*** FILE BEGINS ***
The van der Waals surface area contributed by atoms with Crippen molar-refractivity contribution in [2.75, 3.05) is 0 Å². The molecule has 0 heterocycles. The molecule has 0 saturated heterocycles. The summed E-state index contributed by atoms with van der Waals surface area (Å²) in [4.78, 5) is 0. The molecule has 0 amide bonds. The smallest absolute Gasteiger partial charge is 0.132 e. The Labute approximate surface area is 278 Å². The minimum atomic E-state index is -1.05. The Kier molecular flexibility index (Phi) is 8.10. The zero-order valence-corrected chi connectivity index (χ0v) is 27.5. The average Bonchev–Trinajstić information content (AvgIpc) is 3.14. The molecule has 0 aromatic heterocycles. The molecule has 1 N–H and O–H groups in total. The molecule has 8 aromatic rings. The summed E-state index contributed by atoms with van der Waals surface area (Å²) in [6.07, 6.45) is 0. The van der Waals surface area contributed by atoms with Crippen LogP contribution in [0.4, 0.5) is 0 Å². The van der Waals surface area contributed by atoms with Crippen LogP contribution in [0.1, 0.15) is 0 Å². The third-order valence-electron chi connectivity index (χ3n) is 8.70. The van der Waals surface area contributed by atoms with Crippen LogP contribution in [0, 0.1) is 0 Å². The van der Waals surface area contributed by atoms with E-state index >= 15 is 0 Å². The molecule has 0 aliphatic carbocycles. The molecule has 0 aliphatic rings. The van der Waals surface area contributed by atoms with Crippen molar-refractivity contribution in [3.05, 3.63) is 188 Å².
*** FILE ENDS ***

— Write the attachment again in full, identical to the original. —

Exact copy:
The van der Waals surface area contributed by atoms with Crippen molar-refractivity contribution in [2.75, 3.05) is 0 Å². The molecule has 0 heterocycles. The molecule has 0 saturated heterocycles. The summed E-state index contributed by atoms with van der Waals surface area (Å²) in [4.78, 5) is 0. The molecule has 0 amide bonds. The smallest absolute Gasteiger partial charge is 0.132 e. The Labute approximate surface area is 278 Å². The minimum atomic E-state index is -1.05. The Kier molecular flexibility index (Phi) is 8.10. The zero-order valence-corrected chi connectivity index (χ0v) is 27.5. The average Bonchev–Trinajstić information content (AvgIpc) is 3.14. The molecule has 0 aromatic heterocycles. The molecule has 1 N–H and O–H groups in total. The molecule has 8 aromatic rings. The summed E-state index contributed by atoms with van der Waals surface area (Å²) in [6.07, 6.45) is 0. The van der Waals surface area contributed by atoms with Crippen LogP contribution in [0.4, 0.5) is 0 Å². The van der Waals surface area contributed by atoms with Crippen LogP contribution in [0.1, 0.15) is 0 Å². The third-order valence-electron chi connectivity index (χ3n) is 8.70. The van der Waals surface area contributed by atoms with Crippen LogP contribution in [0, 0.1) is 0 Å². The van der Waals surface area contributed by atoms with E-state index >= 15 is 0 Å². The molecule has 0 aliphatic carbocycles. The molecule has 0 aliphatic rings. The van der Waals surface area contributed by atoms with Crippen molar-refractivity contribution in [3.05, 3.63) is 188 Å².